How did such a unique school come into being? Twenty eight years ago, Caty Franco worked in traditional schools that had groups of sixty students to a class. She explains, “In this experience I found my own strategies to divide the group into small collaborative groups. I observed how students changed their attitude toward learning, so I decided to create a school with a creative program. I developed an approach where children receive personal attention, teachers would be companions in the process of the children’s learning and art would be part of their learning.”


Studying such educational pioneers as John Dewey, Lev Vigotsky and Jean Piaget, as well as observing students’ learning processes, Caty has carefully created a curriculum that allows the students to learn through collaboratively. Learning about themselves and their place in society is a priority for the students. They are encouraged to both set goals for their learning and recognize methods for achieving their goals. Students are responsible for their behavior.merida-pic-5 For example, the younger students are free to “take a break” and leave their classroom and sit and observe the turtles if they are feeling stressed or need a minute to relax. At present, The Workshop is comprised of two campuses, one in Merida for students age 1 through 5thhgrade, and one in Komchen for middle school students in grades 6th-9th. merida-pic-11They have just reached an agreement with the University of Texas to expand their curriculum through high school and allow their students to take online courses at UT. They will graduate with both a US High School Diploma as well as one from Mexico. As we began to learn about The Workshop® prior to our visit last month, we wondered what we could possibly contribute to a school that has a habit of doing things like inviting an MIT professor to work with sixth graders to create organs that utilize synthetic blood pumps. Although the students received computer technology instruction from an early age and the older students had opportunities to work with professional engineers, Caty wanted us to work with teacher leaders to help them learn how to integrate engineering into their curriculum.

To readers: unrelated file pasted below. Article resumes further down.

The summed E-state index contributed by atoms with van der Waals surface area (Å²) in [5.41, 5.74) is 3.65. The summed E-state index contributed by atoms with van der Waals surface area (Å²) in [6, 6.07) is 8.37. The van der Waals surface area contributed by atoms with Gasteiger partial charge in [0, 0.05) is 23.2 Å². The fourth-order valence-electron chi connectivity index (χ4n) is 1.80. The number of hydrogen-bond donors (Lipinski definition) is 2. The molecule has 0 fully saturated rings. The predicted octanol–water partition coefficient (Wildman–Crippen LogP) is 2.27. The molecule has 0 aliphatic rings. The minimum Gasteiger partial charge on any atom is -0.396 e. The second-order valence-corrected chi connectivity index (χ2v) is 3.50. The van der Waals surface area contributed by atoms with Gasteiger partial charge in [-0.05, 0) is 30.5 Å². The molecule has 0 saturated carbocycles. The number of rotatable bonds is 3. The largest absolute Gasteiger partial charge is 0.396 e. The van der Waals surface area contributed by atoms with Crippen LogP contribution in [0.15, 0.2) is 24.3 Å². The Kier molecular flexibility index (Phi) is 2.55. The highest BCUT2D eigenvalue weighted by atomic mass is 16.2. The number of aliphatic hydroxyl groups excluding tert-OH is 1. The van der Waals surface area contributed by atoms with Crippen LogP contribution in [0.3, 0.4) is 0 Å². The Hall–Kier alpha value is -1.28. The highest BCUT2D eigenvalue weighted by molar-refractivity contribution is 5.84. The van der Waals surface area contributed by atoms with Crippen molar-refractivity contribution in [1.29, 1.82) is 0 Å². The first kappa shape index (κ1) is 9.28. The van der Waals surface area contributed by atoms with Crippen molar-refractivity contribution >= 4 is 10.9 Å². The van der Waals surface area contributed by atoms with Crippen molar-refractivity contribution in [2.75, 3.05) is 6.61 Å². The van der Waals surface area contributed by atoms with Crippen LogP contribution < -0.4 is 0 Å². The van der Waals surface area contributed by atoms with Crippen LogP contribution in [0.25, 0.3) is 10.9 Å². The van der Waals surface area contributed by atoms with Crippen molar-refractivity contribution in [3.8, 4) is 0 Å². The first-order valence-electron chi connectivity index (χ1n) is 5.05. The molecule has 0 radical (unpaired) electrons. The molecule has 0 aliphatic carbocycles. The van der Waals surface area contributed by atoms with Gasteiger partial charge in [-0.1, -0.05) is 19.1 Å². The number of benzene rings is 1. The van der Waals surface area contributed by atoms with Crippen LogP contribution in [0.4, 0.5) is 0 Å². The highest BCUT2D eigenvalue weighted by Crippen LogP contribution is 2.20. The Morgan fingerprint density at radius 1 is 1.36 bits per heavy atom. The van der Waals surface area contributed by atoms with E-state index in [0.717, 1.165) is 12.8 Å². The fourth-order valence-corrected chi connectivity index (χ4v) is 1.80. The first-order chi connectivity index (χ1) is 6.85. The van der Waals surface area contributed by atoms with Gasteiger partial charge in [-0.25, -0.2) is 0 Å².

We began our week at The Workshop® with some apprehension. Arriving with suitcases full of materials we hoped were going to meet expectations, we worried about how the teachers would receive our ideas. Oh and did we mention that we don’t speak a word of Spanish? Upon meeting Caty and the rest of her staff, any anxieties we had disappeared as we realized that everyone from the administrators to the teacher leaders were enthusiastic about our arrival.Our days with the staff were jam packed with many ideas to integrate engineering into their curriculum.


STEM and Animal Adaptations



They were relieved to learn that engineering activities didn’t need to be very complicated or have a lot of specialized materials to have lasting meaning or impact. Teachers were also pleasantly surprised to find out that much of what they were already doing in their classrooms could be easily expanded to include engineering skills.


Teachers displayed a commitment to their students learning during our entire workshop. And in the evenings, Caty ushered us around her beautiful city so that we would get a taste of what Merida had to offer. At the end of the week, we were sad to leave the warm and engaging faculty of The Workshop® who had so generously welcomed us into their school. We were in awe of their creativity, inspired by their philosophy, and delighted by their joy, sense of humor, and enthusiasm. It was an amazing opportunity for us and we look forward to returning soon.